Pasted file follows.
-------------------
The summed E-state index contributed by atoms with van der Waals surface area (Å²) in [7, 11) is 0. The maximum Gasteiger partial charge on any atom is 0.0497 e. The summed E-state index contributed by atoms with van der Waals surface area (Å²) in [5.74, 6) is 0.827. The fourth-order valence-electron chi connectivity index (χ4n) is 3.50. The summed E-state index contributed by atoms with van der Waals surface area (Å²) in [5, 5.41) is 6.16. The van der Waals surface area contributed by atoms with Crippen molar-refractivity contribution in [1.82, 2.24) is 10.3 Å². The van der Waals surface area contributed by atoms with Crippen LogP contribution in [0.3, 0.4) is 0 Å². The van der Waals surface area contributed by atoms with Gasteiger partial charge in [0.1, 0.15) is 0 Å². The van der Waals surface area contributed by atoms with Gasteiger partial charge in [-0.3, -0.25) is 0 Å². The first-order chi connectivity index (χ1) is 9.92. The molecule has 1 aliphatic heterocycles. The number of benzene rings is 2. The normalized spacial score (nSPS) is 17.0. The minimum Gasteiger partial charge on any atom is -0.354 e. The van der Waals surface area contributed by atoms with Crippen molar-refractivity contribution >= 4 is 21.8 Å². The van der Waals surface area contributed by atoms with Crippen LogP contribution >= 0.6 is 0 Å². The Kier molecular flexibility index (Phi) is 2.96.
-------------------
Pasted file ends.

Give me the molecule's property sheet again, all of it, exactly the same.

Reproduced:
The summed E-state index contributed by atoms with van der Waals surface area (Å²) in [7, 11) is 0. The maximum Gasteiger partial charge on any atom is 0.0497 e. The summed E-state index contributed by atoms with van der Waals surface area (Å²) in [5.74, 6) is 0.827. The fourth-order valence-electron chi connectivity index (χ4n) is 3.50. The summed E-state index contributed by atoms with van der Waals surface area (Å²) in [5, 5.41) is 6.16. The van der Waals surface area contributed by atoms with Crippen molar-refractivity contribution in [1.82, 2.24) is 10.3 Å². The van der Waals surface area contributed by atoms with Crippen LogP contribution in [0.3, 0.4) is 0 Å². The van der Waals surface area contributed by atoms with Gasteiger partial charge in [0.1, 0.15) is 0 Å². The van der Waals surface area contributed by atoms with Gasteiger partial charge in [-0.3, -0.25) is 0 Å². The first-order chi connectivity index (χ1) is 9.92. The molecule has 1 aliphatic heterocycles. The number of benzene rings is 2. The normalized spacial score (nSPS) is 17.0. The minimum Gasteiger partial charge on any atom is -0.354 e. The van der Waals surface area contributed by atoms with Crippen molar-refractivity contribution >= 4 is 21.8 Å². The van der Waals surface area contributed by atoms with Crippen LogP contribution >= 0.6 is 0 Å². The Kier molecular flexibility index (Phi) is 2.96.